New research suggests that the salience network of the brain is associated with our sense of trust in our neighbors. The study, published in Psychiatry Research: Neuroimaging, found brain volumes in three specific regions were associated with interpersonal trust.
“Trust has always been an interesting and intangible topic in the world of neuroscience. Although there are multiple studies examining the neurobiology behind trust either through neuroimaging and/or brain analyses, there is still a great deal we do not know about the formation of trust despite it playing such an integral role in basic human interactions,” said study author Mohona Sadhu, a psychiatry resident at the University of Texas Southwestern Medical Center.
“Furthermore, investigations between specific brain regions and trust of neighbors have not, to our knowledge, ever been studied before in a large diverse multi-ethnic population. Given how important building trust among neighbors is in order to develop a sense of community, foster social cohesion, and create a safe environment leading to cooperation for survival, exploration of brain regions associated with fostering neighbor trust may lead to better understanding of human behaviors.”
The researchers examined data from 1,527 participants in the Dallas Heart Study, a multiethnic population-based study that has collected extensive information from individuals in Dallas County.
The new research specifically examined participants who had undergone brain imaging at the University of Texas Southwestern Medical Center and had responded to a questionnaire about neighbor trust.
“Three brain regions were determined to have a statistically significant relationship with neighbor trust,” Sadhu told PsyPost. “Right caudal anterior cingulate cortex thickness and left caudate volume were inversely correlated with neighbor trust while left amygdala volume was positively correlated with neighbor trust.”
“Given that anterior cingulate cortex, caudate, and amygdala are all integral parts of the salience network, the results of the study suggest that the salience network, the network responsible for detecting and filtering emotional and sensory stimuli resulting in complex human behaviors, may play a role in the formation of interpersonal trust.”
“Furthermore, higher level of education, older age, and non-African American race (i.e. Caucasian and Hispanic) were also shown to have a positive relationship with neighbor trust. Thus, the take away may be that both the salience network and population demographics play a role in the formation of neighbor trust,” Sadhu said.
The study — like all research — includes some limitations.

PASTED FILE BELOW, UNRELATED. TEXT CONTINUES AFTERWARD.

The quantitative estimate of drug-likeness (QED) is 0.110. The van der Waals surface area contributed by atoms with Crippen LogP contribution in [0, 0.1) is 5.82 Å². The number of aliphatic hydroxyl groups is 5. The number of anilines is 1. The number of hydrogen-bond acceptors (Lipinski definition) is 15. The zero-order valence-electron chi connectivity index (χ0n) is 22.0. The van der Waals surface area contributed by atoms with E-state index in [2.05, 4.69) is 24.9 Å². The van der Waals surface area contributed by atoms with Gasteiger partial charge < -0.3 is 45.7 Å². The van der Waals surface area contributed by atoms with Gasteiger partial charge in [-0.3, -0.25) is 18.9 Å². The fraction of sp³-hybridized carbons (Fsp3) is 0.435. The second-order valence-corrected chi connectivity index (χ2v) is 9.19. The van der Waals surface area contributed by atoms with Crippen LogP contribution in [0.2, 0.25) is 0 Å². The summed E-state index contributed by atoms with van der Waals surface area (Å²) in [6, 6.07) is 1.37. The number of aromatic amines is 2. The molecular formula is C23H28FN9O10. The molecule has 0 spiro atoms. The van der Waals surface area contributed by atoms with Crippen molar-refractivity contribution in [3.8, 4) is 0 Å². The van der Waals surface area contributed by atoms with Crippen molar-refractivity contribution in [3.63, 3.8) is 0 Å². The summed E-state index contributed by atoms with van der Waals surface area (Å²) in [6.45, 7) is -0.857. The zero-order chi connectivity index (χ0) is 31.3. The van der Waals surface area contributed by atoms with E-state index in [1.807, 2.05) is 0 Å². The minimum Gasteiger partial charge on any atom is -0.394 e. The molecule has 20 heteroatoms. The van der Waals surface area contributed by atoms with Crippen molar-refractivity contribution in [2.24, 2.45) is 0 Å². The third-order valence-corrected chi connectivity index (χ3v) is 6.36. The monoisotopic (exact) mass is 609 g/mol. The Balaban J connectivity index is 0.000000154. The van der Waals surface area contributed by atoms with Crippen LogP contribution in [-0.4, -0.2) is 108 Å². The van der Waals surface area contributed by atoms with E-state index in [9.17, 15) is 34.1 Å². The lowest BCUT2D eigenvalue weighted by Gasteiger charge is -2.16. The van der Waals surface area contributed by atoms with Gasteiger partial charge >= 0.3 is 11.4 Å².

“Due to limitations of the data available in the DHS, not all brain regions included a cortical thickness measure. Therefore, our results and conclusions about cortical thickness can only be made with regard to those specific regions and not universally about cortical thickness,” Sadhu explained.
“Additionally, due limitations in the original study design by DHS, which included a seven year gap between the questionnaire and MR scan, the possibility of structural brain changes affecting the various regions along with the effects of aging is also a limitation. Although the effects of aging may have led to variation in the results, the time lapse between the individuals was uniform and consistent with an average of 6.8 years.”
“A question yet to be answered is what role does social environment and/or life experiences play in relation to neural circuitry changes that may also influence the formation of interpersonal trust. The answer could reflect differences between genetic and environmental effects on interpersonal trust formation. This study, however, was not able to answer that question,” Sadhu told PsyPost.
Despite the new findings, there is still much to learn about how the structure and function of the human brain is related to social decision-making.
“A defining characteristic of humans is the ability to trust and cooperate with genetically unrelated strangers. While this study provided new insight into the brain regions associated with trust of neighbors, there are still many unanswered questions regarding the development of interpersonal trust and the role both genetics and social environment play,” Sadhu added.
“Given the importance of trust in neighbors resulting in the creation of beneficial communities and overall improved health, additional future studies are needed in order to continue to better understand the driving forces both socially and neurobiologically behind these social systems.”
The study, “Relationship between trust in neighbors and regional brain volumes in a population-based study“, was authored by Mohona Sadhu, Theresa de Freitas Nicholson, Rogelio Garcia, Susana Lampley, Marian Rain, Andrew Fritz, Bayan Jalalizadeh, Erin Van Enkevort, Jayme Palka, and E. Sherwood Brown.